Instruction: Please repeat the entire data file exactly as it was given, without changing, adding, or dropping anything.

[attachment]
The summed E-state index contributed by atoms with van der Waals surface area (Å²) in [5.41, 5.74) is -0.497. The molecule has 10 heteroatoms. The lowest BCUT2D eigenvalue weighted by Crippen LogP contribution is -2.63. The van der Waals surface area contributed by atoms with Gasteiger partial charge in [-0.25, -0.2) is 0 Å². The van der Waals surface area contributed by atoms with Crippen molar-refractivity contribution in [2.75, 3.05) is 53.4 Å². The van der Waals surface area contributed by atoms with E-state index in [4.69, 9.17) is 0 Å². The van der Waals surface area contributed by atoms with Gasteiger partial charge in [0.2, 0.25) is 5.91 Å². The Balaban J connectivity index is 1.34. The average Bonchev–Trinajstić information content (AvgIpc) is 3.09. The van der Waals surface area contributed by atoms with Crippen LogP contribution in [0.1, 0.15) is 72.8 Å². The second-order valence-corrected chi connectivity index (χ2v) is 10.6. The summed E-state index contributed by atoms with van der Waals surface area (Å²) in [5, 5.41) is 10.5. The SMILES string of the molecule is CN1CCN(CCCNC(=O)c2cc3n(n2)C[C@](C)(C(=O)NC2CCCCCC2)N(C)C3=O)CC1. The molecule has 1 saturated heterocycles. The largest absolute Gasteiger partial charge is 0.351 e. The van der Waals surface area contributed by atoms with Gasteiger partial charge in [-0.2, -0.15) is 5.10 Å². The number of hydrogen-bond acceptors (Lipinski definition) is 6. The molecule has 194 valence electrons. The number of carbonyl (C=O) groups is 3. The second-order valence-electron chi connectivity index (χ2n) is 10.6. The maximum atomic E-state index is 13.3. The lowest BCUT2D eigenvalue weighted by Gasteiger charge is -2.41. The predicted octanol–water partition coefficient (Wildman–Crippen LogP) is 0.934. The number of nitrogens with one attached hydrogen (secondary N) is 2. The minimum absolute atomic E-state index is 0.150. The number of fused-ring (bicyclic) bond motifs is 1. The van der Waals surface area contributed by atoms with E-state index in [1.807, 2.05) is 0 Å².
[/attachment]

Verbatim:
The summed E-state index contributed by atoms with van der Waals surface area (Å²) in [5.41, 5.74) is -0.497. The molecule has 10 heteroatoms. The lowest BCUT2D eigenvalue weighted by Crippen LogP contribution is -2.63. The van der Waals surface area contributed by atoms with Gasteiger partial charge in [-0.25, -0.2) is 0 Å². The van der Waals surface area contributed by atoms with Crippen molar-refractivity contribution in [2.75, 3.05) is 53.4 Å². The van der Waals surface area contributed by atoms with E-state index in [4.69, 9.17) is 0 Å². The van der Waals surface area contributed by atoms with Gasteiger partial charge in [0.2, 0.25) is 5.91 Å². The Balaban J connectivity index is 1.34. The average Bonchev–Trinajstić information content (AvgIpc) is 3.09. The van der Waals surface area contributed by atoms with Crippen LogP contribution in [0.1, 0.15) is 72.8 Å². The second-order valence-corrected chi connectivity index (χ2v) is 10.6. The summed E-state index contributed by atoms with van der Waals surface area (Å²) in [5, 5.41) is 10.5. The SMILES string of the molecule is CN1CCN(CCCNC(=O)c2cc3n(n2)C[C@](C)(C(=O)NC2CCCCCC2)N(C)C3=O)CC1. The molecule has 1 saturated heterocycles. The largest absolute Gasteiger partial charge is 0.351 e. The van der Waals surface area contributed by atoms with Gasteiger partial charge in [-0.2, -0.15) is 5.10 Å². The number of hydrogen-bond acceptors (Lipinski definition) is 6. The molecule has 194 valence electrons. The number of carbonyl (C=O) groups is 3. The second-order valence-electron chi connectivity index (χ2n) is 10.6. The maximum atomic E-state index is 13.3. The lowest BCUT2D eigenvalue weighted by Gasteiger charge is -2.41. The predicted octanol–water partition coefficient (Wildman–Crippen LogP) is 0.934. The number of nitrogens with one attached hydrogen (secondary N) is 2. The minimum absolute atomic E-state index is 0.150. The number of fused-ring (bicyclic) bond motifs is 1. The van der Waals surface area contributed by atoms with E-state index in [1.807, 2.05) is 0 Å².